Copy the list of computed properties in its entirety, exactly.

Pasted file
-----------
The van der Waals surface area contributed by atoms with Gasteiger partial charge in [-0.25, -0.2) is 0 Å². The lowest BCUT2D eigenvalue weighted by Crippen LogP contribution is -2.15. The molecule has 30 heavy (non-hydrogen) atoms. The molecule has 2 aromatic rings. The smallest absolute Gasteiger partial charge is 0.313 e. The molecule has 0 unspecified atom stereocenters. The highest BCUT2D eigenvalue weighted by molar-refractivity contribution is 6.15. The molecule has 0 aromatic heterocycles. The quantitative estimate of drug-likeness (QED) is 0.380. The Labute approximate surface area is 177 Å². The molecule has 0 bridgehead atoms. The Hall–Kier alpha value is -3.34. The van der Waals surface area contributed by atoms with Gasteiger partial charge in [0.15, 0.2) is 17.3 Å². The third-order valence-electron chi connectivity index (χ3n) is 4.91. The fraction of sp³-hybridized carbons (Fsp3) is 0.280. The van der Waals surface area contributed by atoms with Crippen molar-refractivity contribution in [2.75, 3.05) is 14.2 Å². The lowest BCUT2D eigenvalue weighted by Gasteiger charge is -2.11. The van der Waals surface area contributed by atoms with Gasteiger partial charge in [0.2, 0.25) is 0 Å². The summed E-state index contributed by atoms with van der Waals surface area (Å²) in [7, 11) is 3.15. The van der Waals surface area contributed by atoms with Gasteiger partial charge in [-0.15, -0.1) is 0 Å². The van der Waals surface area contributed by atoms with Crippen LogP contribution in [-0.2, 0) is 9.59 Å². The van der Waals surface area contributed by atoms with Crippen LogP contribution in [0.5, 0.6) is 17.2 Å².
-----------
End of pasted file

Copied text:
The van der Waals surface area contributed by atoms with Gasteiger partial charge in [-0.25, -0.2) is 0 Å². The lowest BCUT2D eigenvalue weighted by Crippen LogP contribution is -2.15. The molecule has 30 heavy (non-hydrogen) atoms. The molecule has 2 aromatic rings. The smallest absolute Gasteiger partial charge is 0.313 e. The molecule has 0 unspecified atom stereocenters. The highest BCUT2D eigenvalue weighted by molar-refractivity contribution is 6.15. The molecule has 0 aromatic heterocycles. The quantitative estimate of drug-likeness (QED) is 0.380. The Labute approximate surface area is 177 Å². The molecule has 0 bridgehead atoms. The Hall–Kier alpha value is -3.34. The van der Waals surface area contributed by atoms with Gasteiger partial charge in [0.15, 0.2) is 17.3 Å². The third-order valence-electron chi connectivity index (χ3n) is 4.91. The fraction of sp³-hybridized carbons (Fsp3) is 0.280. The van der Waals surface area contributed by atoms with Crippen molar-refractivity contribution in [2.75, 3.05) is 14.2 Å². The lowest BCUT2D eigenvalue weighted by Gasteiger charge is -2.11. The van der Waals surface area contributed by atoms with Gasteiger partial charge in [0.2, 0.25) is 0 Å². The summed E-state index contributed by atoms with van der Waals surface area (Å²) in [7, 11) is 3.15. The van der Waals surface area contributed by atoms with Gasteiger partial charge in [-0.15, -0.1) is 0 Å². The van der Waals surface area contributed by atoms with Crippen LogP contribution in [-0.2, 0) is 9.59 Å². The van der Waals surface area contributed by atoms with Crippen LogP contribution in [0.5, 0.6) is 17.2 Å².